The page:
December 2006

I didn’t plan on this post, but it came as a reaction to an article I read two weeks ago.  The reaction came most strongly as I analyzed how I read the article.  I read it quickly and was very assuming.   

The first time I skimmed through the article and set it aside.  I understood Piper was likening the NPP folks the Pharisees of Christ’s day.  I reread the same points and same thing.  BUT THEN, as I read it again, slowly, I saw this was not his point in writing.  He was appealing to Romans to refute one of the main claims of the NPP; that the Jews of Christ’s days weren’t trying to work themselves into the people of God, they were already born into it and under grace.  The Judaism of Christ’s day, they say, wasn’t about moralism so much as racial distinction and being the true people of God.  One lesson I learned- READ SLOWLY and CAREFULLY, especially as the stakes and import of what is being read rises. 

In a class I took, one student heckled another, “In the footnotes it says??  WHO READS THE FOOTNOTES??” and a couple weeks later, “Hey, I was making fun of you the other night for reading the footnotes.”

Carfeul, assiduous study leads to engaging the author- understanding what he did say and not purporting what he did not.  I am guilty of being sloppy and assuming in my study.  As I’ve seen it in others, I commend all the more reading less and understanding more.  My resolution is to not  pat myself on the back for volume of material conquered, but to aim more for depth and engagement with the author and material.


Here are some excerpts from a sermon preached the Lord’s-Day morning December 24th, 1871

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My song shall bless the Lord of all,
My praise shall climb to His abode;
Thee, Saviour, by that name I call,
The great Supreme, the mighty God.

Over the past several weeks I was intending to write some post over various issues, such as the NPP and egalitarianism.  Each post would have been a response to books I’ve been reading or a brief conversation I had with a friend.  To post about the two topics isn’t inherently wrong, but for me, my heart’s intentions were driven by sin.  As I was diagramming the posts in my head (yeah I’m an internalizer ) I was noticing some common themes in my thoughts. (more…)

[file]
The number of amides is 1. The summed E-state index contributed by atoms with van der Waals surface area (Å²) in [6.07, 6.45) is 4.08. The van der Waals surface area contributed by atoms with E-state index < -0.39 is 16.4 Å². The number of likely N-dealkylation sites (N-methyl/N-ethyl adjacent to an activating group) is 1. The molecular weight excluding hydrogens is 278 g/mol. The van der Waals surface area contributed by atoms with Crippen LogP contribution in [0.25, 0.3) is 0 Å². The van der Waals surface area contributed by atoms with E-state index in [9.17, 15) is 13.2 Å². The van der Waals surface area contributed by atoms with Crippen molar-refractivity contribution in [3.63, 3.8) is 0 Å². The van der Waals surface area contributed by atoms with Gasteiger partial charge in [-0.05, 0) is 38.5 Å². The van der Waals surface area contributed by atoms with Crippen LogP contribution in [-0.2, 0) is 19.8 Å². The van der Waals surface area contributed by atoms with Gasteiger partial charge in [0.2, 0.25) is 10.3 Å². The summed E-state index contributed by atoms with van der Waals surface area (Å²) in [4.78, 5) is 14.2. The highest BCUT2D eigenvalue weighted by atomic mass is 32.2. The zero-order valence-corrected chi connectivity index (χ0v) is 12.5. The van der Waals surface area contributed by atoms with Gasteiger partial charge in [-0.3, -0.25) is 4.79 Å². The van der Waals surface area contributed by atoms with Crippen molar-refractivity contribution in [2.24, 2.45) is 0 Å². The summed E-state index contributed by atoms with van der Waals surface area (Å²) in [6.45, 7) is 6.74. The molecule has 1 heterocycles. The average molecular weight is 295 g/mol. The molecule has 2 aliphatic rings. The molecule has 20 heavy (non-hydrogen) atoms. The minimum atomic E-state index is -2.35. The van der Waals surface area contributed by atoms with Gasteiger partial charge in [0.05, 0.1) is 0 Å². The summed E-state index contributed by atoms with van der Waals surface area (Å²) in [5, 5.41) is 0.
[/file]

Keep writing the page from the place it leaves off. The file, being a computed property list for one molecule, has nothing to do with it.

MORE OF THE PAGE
This past Lord’s Day we sang a hymn a cappella called Of the Father’s Love Begotten. Besides being a particularly beautiful tune (in spite of my singing a cappella) and having glorious theology wonderfully phrased in english, it has an impressive history.

I’ve been reading ahead for next semester in some of the courses for which I am registered. One required text is Mark Noll’s Turning Points: Decisive Moments in the History of Christianity. Through the first quarter of the text, it is delightful – and I expect the rest to follow suit. Regardless, the third chapter is introduced with a poem written by Aurelius Clemens Prudentius of the same title as our hymn. Clearly the hymn’s forebear is this ancient poem. Compare the two, and consider that we’re singing the same praise that was lifted up 1600 yrs ago.

If anyone has been keeping up with the news you would have known that a coronal mass ejection has begun hitting the earth.  So what’s the big deal?

Well, for those of you in the Northern regions of the United States this could provide a chance to see the Auroa Borealis (Northern Lights).  The further north you are the better shot you have of seeing this phenomenon.  According to the forecast found on the Geophysical Institute website you may be able see it overhead as far south as Minneapolis and on the horizon as far south as Chicago.  A comment from the forecaster also suggest a chance of seeing it into the middle sections of the U.S.

For those of us in the Lafayette, IN area the Kp index must be between 7 and 9 to see the auroa.  This map shows the U.S. and where each Kp indexes needs to be for your area to see the lights.  To check out a short term forecast of the Kp index this site may be useful.

For best chance at veiwing I would suggest to get as far away from city lights as you can.  Let me know if you see the lights?

A brother at church sent me this link as a gift idea for the bibliophile who appreciates fine furniture.

Also, I saw this link from JT today to CJ Mahaney’s guy gift ideas. I think it is interesting as a window into who he is more than anything else.

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